The adoption of stray animals should be included in evaluations of school performance, animal rights advocates said yesterday, announcing the results of a national survey of school adoptions.
“When the Ministry of Education evaluates a school’s ‘life education,’ one of the measures it should include is whether they have adopted a stray animal,” Animal Protection Administration Oversight Committee board member Wang Wei-chi (王唯治) told a press conference in Taipei.
“You can not just say there are exams on related material, you need to show cases demonstrating that your ‘life education’ is a success,” Wang said.
Photo: Liao Chen-huei, Taipei Times
In addition to adopting stray animals, schools could also be evaluated based on how many students were involved in caring for the animal and reports on what they had learned, he said.
Wang added that schools were the key to increasing animal adoption rates. By familiarizing students with the needs of adopted animals and also increasing parents confidence that their children could be responsible for an animal’s care, more animals might be adopted.
He said that more than 90,000 stray animals were caught last year nationally, with many animals euthanized if they are not adopted within 15 days.
Life Conservationist Association executive director Ho Tsung-hsun (何宗勳) said that with the euthanasia of animals scheduled to be banned in two years, the group has been working to promote animal adoption, focusing on neighborhoods as well as the nation’s 3,885 elementary and secondary schools.
A survey conducted by the group showed that about 6 percent of the nation’s schools have adopted a cat or a dog, with 12 percent of high schools and middle schools raising a pet, compared with only 3 percent of elementary schools.
Keelung had the highest adoption rate of 18.2 percent, while Taipei had the lowest at 3.5 percent.
Ministry of Education offical Chiu Jen-chieh (邱仁杰) said the ministry had already passed regulations regarding animals being adopted by schools and includes animal protection information in the school curriculum.
TRICKED INTO MOVING: Local governments in China do not offer any help, and Taiwanese there must compete with Chinese in an unfamiliar setting, a researcher said Beijing’s incentives for Taiwanese businesspeople to invest in China are only intended to lure them across the Taiwan Strait, after which they receive no real support, an expert said on Sunday. Over the past few years, Beijing has been offering a number of incentives that “benefit Taiwanese in name, while benefiting China in reality,” a cross-strait affairs expert said on condition of anonymity. Strategies such as the “31 incentives” are intended to lure Taiwanese talent, capital and technology to help address China’s economic issues while also furthering its “united front” efforts, they said. Local governments in China do not offer much practical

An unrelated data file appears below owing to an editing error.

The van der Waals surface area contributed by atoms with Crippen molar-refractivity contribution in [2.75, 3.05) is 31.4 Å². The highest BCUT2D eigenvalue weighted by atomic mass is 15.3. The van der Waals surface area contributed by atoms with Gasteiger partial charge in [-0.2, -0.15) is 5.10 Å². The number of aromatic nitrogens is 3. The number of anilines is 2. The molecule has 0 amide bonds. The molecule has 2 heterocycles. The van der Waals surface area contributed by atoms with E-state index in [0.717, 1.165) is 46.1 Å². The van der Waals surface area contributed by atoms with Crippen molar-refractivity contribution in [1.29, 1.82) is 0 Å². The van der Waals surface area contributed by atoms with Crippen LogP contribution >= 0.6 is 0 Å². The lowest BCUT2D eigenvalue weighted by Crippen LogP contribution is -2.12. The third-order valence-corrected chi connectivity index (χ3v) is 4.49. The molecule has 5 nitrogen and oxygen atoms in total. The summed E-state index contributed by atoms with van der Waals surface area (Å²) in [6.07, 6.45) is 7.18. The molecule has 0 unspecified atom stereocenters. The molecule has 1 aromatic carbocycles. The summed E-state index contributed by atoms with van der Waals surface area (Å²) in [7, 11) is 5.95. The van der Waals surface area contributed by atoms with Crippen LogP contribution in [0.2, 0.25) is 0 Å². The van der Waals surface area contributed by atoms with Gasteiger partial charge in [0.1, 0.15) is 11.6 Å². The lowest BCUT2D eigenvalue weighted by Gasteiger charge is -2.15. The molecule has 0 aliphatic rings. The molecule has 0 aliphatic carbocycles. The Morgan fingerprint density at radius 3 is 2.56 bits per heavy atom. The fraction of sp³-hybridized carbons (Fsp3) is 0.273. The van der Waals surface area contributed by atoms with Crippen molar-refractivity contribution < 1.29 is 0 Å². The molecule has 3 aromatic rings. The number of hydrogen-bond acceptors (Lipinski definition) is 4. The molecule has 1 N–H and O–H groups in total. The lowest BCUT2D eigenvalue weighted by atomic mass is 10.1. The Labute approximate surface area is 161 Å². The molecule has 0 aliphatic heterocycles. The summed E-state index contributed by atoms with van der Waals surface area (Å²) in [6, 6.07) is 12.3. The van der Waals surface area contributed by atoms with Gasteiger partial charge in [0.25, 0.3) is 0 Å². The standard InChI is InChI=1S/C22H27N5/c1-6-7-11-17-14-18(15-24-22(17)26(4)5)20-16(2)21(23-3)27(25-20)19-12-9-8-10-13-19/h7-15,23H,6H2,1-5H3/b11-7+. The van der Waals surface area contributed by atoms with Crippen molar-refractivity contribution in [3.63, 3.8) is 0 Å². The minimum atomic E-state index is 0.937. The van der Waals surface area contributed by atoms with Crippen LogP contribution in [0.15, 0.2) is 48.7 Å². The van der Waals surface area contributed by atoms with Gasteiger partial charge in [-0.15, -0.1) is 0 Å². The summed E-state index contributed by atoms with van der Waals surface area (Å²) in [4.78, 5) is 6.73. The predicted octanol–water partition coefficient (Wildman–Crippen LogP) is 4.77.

Police have detained a Taoyuan couple suspected of over the past two months colluding with human trafficking rings and employment scammers in Southeast Asia to send nearly 100 Taiwanese jobseekers to Cambodia. At a media briefing in Taipei yesterday, the Criminal Investigation Bureau presented items seized from the couple, including alleged victims’ passports, forged COVID-19 vaccination records, mobile phones, bank documents, checks and cash. The man, surnamed Tsai (蔡), and his girlfriend, surnamed Tsan (詹), were taken into custody last month, after police at Taiwan Taoyuan International Airport stopped four jobseekers from boarding a flight to Phnom Penh, said Dustin Lee (李泱輯),
BILINGUAL PLAN: The 17 educators were recruited under a program that seeks to empower Taiwanese, the envoy to the Philippines said The Taipei Economic and Cultural Office in the Philippines on Thursday hosted a send-off event for the first group of English-language teachers from the country who were recruited for a Ministry of Education-initiated program to advance bilingual education in Taiwan. The 14 teachers and three teaching assistants are part of the Taiwan Foreign English Teacher Program, which aims to help find English-language instructors for Taiwan’s public elementary and junior-high schools, the office said. Seventy-seven teachers and 11 teaching assistants from the Philippines have been hired to teach in Taiwan in the coming school year, office data showed. Among the first group is 57-year-old
PUBLIC POLL: More than half believe Chinese drills would make Taiwanese less willing to unify with China, while 36 percent said an invasion was highly unlikely Half of Taiwanese support independence, according to the results of a poll released yesterday by the Taiwanese Public Opinion Foundation, which also found that President Tsai Ing-wen’s (蔡英文) support rating fell by 7 percentage points. Fifty percent of respondents supported independence, 25.7 percent supported maintaining the “status quo” and 11.8 percent supported unification, while 12.1 percent had no opinion, did not know or refused to answer, the foundation said. Support for independence is the new mainstream opinion, regardless of which party is in power, foundation chairman Michael You (游盈隆) said. Insinuations that Taiwan wants to maintain the “status quo” are a fabrication that